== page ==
Kind founder Daniel Lubetzky is teaming up with two former snack brand executives to launch a Mexican food company based on the food they ate growing up.
Somos, which means “we are” in Spanish, is now accepting bulk orders from grocery stores and retailers, hoping its range of rice, beans, salsas, chips and plant-based dishes will hit shelves here. January. The company’s e-commerce site begins selling its fries and salsas on Tuesday.
Lubetzky teamed up with former Kind marketing director Miguel Leal and former product innovation manager Rodrigo Zuloaga to create Somos. Leal, who is the CEO of Somos, previously worked for food companies including Cholula, Danone, Diamond Foods and PepsiCo’s Frito Lay. All three men were born and raised in Mexico.
Somos’ line does not include any meat, gluten or genetically modified ingredients, taking a page out of Kind’s playbook. Lubetzky founded the snack company in 2004, touting its bars as healthier than the competition. Last year, Snickers maker Mars bought Kind North America in a deal that reportedly valued it at around $5 billion. Lubetzky retained a stake in the company and is still its executive chairman.
“We are always surprised at the lack of authenticity in Mexican cuisine,” Leal said. “Most of the food that exists in [consumer packaged goods] is Cal-Mex or Tex-Mex, not the food we grew up on. We just thought there was a great opportunity to bring ingredients, techniques, real Mexican food made in Mexico, cooked the Mexican way, to the market.”
Lubetzky said he and Leal used to joke about the differences between their childhood food in Mexico and what was defined as Mexican food in the United States.
“Here in America, in Mexican cuisine, they put this yellow shredded cheese,” he said. “In Mexico, it’s fresh white cheese.”
According to Lubetzky, the American restaurant scene is “15, 20 years ahead” of what’s available on grocery store shelves, which he says were stuck in the 1970s. According to the Foodservice Research Company CHD Expert, approximately 65,000 restaurants – or 7% of all US restaurants – are dedicated to Mexican cuisine, as of 2020.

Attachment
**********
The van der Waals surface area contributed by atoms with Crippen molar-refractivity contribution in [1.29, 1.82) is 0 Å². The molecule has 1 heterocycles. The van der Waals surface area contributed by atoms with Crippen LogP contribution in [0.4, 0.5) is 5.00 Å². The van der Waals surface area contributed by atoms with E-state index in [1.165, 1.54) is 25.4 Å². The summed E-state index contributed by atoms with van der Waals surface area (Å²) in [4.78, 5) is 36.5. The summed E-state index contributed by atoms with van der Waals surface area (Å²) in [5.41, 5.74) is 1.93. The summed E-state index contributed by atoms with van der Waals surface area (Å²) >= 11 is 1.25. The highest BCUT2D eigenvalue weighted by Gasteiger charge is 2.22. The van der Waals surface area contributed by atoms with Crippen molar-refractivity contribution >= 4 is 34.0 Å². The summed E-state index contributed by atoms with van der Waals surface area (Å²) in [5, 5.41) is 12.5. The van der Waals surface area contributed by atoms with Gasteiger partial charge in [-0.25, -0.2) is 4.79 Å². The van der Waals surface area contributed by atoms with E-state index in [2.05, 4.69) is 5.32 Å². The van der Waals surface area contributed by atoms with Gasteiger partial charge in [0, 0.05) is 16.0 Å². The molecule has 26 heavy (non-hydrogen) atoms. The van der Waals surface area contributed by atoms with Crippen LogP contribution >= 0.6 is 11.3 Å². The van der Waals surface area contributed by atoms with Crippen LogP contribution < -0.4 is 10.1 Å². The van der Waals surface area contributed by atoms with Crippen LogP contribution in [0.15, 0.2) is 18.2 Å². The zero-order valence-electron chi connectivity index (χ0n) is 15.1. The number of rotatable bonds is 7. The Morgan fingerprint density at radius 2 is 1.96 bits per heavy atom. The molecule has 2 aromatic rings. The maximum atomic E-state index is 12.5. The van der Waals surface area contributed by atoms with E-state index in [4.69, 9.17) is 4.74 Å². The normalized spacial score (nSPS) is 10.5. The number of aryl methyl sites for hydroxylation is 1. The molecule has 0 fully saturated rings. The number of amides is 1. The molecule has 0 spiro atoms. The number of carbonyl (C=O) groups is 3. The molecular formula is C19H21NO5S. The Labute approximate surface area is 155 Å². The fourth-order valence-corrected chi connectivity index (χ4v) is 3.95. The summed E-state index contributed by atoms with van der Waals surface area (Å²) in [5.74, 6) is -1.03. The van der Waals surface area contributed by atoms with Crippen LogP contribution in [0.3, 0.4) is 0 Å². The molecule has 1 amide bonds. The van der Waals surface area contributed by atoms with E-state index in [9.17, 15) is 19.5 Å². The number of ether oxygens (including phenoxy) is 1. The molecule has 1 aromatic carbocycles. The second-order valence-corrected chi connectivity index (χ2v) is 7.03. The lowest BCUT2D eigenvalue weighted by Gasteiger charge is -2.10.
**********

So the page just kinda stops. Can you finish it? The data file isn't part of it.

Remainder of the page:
According to Jeffrey Pilcher, a professor of food history at the University of Toronto, American consumers began eating Mexican food in earnest in the 19th century as railroads ferried tourists to the southwest. By the 20th century, Chicago meat packers had begun making chili and selling it in cans, slowly stripping the food of its Mexican identity and making it a staple in the United States. Restaurateurs like Taco Bell founder Glen Bell then focused on tacos, paving the way for food brands like Old El Paso to begin selling their Tex-Mex foods in supermarkets nationwide.
Somos positions itself as a brand that does not sell Americanized Mexican food, but instead uses traditional cooking techniques to appeal to consumers and create tastier options. Leal said the company fire-roasts vegetables for its salsas, stone-grinds its corn and slow-cooks its beans. Somos is also nixtamalizing its corn, a process that involves cooking dried corn in an alkaline solution to improve its flavor and increase its nutritional value.
Kind Founder and CEO Daniel Lubetzky speaking at CNBC’s iConic conference in Boston.
David A. Grogan | CNBC
“It’s just different from the different tortilla chips you see in aisle nine,” Lubetzky said.
The Somos co-founders also contrast their Mexican heritage with other national food brands that sell taco kits and seasonings, which are usually owned by American conglomerates. General Mills owns Old El Paso, Ortega is part of B&G Foods, and ConAgra Foods bought Frontera Foods several years ago. Chi-Chi’s is a joint venture between Hormel Foods and Mexican company Herdez Del Fuerte. Even Leal’s former employer, Cholula, is owned by McCormick, which also sells taco seasoning kits.
Of course, most supermarkets in the United States now also carry smaller or regional brands made in Mexico or created by Mexican Americans. For example, Mexican immigrants founded Cacique in 1973 and have since made it the largest fresh cheese maker in the United States.
The question of authenticity in Mexican cuisine is one that even major American brands have grappled with. Pilcher said he had previously been hired by a major food company as a consultant to help them create “more authentic” Mexican dishes, although he said nothing came of it.
“I think they were trying to decide if it was worth marketing to the immigrant population that was becoming significant at the time I was having this conversation,” Pilcher said.
According to Gustavo Arellano, author of “Taco USA: How Mexican Food Conquered America” and columnist for the Los Angeles Times, the demand for authenticity has helped make Mexican food a multi-billion dollar industry.
“As long as there is Mexican food in the United States, Americans eat it to the point of assimilating it into their own diet and then demanding something more ‘authentic,'” he said. declared.
Now Somos is ready to sell its version of authentic Mexican food to American consumers and take its own slice of the market.
“A lot of people cook with these ingredients, but they’re looking for authenticity and a story,” Leal said.